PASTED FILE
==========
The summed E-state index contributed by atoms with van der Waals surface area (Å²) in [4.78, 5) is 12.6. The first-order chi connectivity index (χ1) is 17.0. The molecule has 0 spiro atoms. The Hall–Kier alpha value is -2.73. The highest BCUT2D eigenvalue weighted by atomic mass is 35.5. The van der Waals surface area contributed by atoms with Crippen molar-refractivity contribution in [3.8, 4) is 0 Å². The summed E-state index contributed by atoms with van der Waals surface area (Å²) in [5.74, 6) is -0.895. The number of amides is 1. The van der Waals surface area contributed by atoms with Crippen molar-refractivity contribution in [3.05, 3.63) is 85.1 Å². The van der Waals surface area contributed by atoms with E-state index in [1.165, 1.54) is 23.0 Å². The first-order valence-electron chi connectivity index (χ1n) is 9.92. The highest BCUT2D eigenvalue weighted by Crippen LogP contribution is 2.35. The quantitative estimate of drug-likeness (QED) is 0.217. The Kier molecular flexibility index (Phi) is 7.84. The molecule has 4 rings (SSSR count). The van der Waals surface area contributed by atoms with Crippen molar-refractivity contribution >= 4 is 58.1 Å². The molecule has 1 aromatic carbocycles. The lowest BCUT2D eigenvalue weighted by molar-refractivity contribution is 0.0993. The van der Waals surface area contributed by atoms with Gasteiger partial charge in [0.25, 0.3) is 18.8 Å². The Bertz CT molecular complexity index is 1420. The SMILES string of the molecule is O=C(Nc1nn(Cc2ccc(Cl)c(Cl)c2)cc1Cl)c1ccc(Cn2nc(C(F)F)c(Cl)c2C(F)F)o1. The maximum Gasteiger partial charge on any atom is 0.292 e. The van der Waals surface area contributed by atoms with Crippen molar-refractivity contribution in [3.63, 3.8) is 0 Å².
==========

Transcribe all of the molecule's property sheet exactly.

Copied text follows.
The summed E-state index contributed by atoms with van der Waals surface area (Å²) in [4.78, 5) is 12.6. The first-order chi connectivity index (χ1) is 17.0. The molecule has 0 spiro atoms. The Hall–Kier alpha value is -2.73. The highest BCUT2D eigenvalue weighted by atomic mass is 35.5. The van der Waals surface area contributed by atoms with Crippen molar-refractivity contribution in [3.8, 4) is 0 Å². The summed E-state index contributed by atoms with van der Waals surface area (Å²) in [5.74, 6) is -0.895. The number of amides is 1. The van der Waals surface area contributed by atoms with Crippen molar-refractivity contribution in [3.05, 3.63) is 85.1 Å². The van der Waals surface area contributed by atoms with E-state index in [1.165, 1.54) is 23.0 Å². The first-order valence-electron chi connectivity index (χ1n) is 9.92. The highest BCUT2D eigenvalue weighted by Crippen LogP contribution is 2.35. The quantitative estimate of drug-likeness (QED) is 0.217. The Kier molecular flexibility index (Phi) is 7.84. The molecule has 4 rings (SSSR count). The van der Waals surface area contributed by atoms with Crippen molar-refractivity contribution >= 4 is 58.1 Å². The molecule has 1 aromatic carbocycles. The lowest BCUT2D eigenvalue weighted by molar-refractivity contribution is 0.0993. The van der Waals surface area contributed by atoms with Gasteiger partial charge in [0.25, 0.3) is 18.8 Å². The Bertz CT molecular complexity index is 1420. The SMILES string of the molecule is O=C(Nc1nn(Cc2ccc(Cl)c(Cl)c2)cc1Cl)c1ccc(Cn2nc(C(F)F)c(Cl)c2C(F)F)o1. The maximum Gasteiger partial charge on any atom is 0.292 e. The van der Waals surface area contributed by atoms with Crippen molar-refractivity contribution in [3.63, 3.8) is 0 Å².